The idea of pairing wine with cheese is to improve the flavor of the cheese as well as the wine. By creating a good wine pairing, the flavor profiles of the wine will pop out easier, as will the texture and flavors unique to the cheese you’ve chosen to serve. It has been said that in ancient Greece, cheese was grated into wine to enhance the flavor of both.
You may be wondering “How do I know how to pair which wine with which cheese?” Just like with pairing wine with food, there are no specific “rules” when it comes to wine and cheese pairings. I can offer you suggestions, and yes there are certain pairings that just won’t work, but as a rule, you should serve a cheese you like to eat with a wine you like to drink.
Pairing Cheeses With Specific Wines
With a rich flavor and complex tasting notes, Cabernet Sauvignon is one of the most popular red wines in the world. These wines are bold and intense, with deep fruit flavors that are often heavy on licorice or cassis. Other wine tasters hint at cedar or even “pencil lead” notes in Cab Sauv, but you’re the best judge of your own taste.
In general, avoid sheep’s milk cheeses when pairing with Cabs. Pretty much all cow’s milk or goat’s milk cheeses will work, no matter the age. This complex wine can carry the sometimes salty flavors found in these cheeses. Even mildly flavored bleu cheeses pair well with such a complicated wine. I’d suggest Gouda as a beginner’s cheese to pair with Cabernet Sauvignon.
Featuring flavors of red berries and a heavily floral nose, Pinot Noir is a generally pricier and more luxurious red wine than other varietals.
No goat milk cheeses will work with this wine, the cheese from goat’s milk is simply too acidic. Also avoid bleu cheeses, as the inherent flavor in these cheeses will wash out the exquisite fruit flavors of a good Pinot. My suggestion would be a hard sheep’s milk cheese, like the classic Spanish Manchego or Zamorano.
This popular red wine is often described as “lush” or “full bodied” but can also be gentle enough to support many types of cheese. Blended Syrah and Shiraz is even more “gentle”, and has a quality that wine snobs call “backbone” which allows for more open ended pairing with cheese.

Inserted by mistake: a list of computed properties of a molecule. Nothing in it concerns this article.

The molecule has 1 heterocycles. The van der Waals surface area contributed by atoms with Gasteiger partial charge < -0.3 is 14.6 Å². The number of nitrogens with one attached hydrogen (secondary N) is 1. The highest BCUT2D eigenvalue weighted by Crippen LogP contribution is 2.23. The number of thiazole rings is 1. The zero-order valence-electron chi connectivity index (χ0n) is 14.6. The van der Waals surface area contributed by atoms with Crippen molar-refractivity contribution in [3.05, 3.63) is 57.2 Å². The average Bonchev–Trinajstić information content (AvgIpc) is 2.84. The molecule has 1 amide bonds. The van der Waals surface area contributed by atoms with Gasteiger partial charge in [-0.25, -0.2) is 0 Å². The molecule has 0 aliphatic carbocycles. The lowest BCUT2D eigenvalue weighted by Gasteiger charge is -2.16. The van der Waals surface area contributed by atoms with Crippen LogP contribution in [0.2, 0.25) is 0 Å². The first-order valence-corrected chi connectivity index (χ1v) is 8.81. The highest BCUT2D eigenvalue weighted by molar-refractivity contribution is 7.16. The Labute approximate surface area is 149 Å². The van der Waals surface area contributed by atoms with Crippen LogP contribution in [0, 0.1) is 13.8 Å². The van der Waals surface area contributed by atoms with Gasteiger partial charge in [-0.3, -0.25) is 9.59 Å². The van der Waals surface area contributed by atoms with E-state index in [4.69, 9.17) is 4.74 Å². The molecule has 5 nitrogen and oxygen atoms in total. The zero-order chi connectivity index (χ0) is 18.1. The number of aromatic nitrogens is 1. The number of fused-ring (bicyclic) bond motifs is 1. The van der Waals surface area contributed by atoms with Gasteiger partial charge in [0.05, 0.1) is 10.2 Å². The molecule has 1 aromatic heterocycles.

Strong flavored sheep’s or cow’s milk cheeses are the ideal match with Syrah. As with most of the wines on the red side, avoid bleu cheese. A nice British farmhouse cheddar is an eager mate for this spicy little wine, as is an Alpine cow’s milk cheese like Bierkase.
Seriously versatile, and featuring flavors of apple, citrus, and sweet butter, Chardonnay can pair with cheeses that most other wines would rebel against. Remember that Chardonnay is the principal varietal used in the production of Champagne and sparkling wines, so this can be a very sweet or dry wine, but is always a celebratory one.
Cow’s milk cheeses and cow’s milk blues pair perfectly with Chardonnay. In particular, the sweet fruity flavors of Chardonnay blend well with the big acidity found in even the most aged cow’s or even goat’s milk cheeses. Avoid sheep’s milk cheeses when drinking Chardonnay, as the flavor of this cheese will be almost unnoticeable. You may as well be eating yogurt. Epoisses, a soft and stinky French cow’s milk cheese, would be an ideal candidate for pairing with Chardonnay. A good bleu for Chardonnay would be something like Beenleigh Blue from England.
Champagne / sparkling wine
Sparkling wines and Champagnes pair better with cheese than most other types of wine. Why? The bubbles in the champagne provide a quality to the cheese experience that interacts with butterfat and can wipe away any possible bad interactions. Cow’s milk and goat’s milk would be your best bet, although Champagne and sparkling wine are well known for pairing with exotic and otherwise difficult to pair bries and soft cheeses. The perfect pair with a Champagne may be Fromage de Meaux, a soft raw cow’s milk brie. You could also try a stinky but dense cow’s milk cheese like Langres or Morbier.
Known as an incredibly “crisp” wine, this highly acidic and light bodied wine is not exactly versatile when it comes to cheese pairing.
Avoid cow’s milk cheeses with Sauv Blanc, as their salt and acid contents clash with the often fruity after-flavors of a good Sauvignon Blanc. Bleus are also a bad idea — I’d stick with sheep’s or goat’s milk cheeses. Try a sweet and buttery sheep’s milk cheese like the French cheese Ossau Iraty or Berkswell.
By learning these basic rules — for instance, avoiding bleu cheese when pairing with any wine besides Champagne, or pairing reds with sheep’s milk cheeses — you can take the guesswork out of wine and cheese pairing. As always, eat what tastes good, and drink what you like. If you follow your own taste, you will find it difficult to be disappointed with any pairing.
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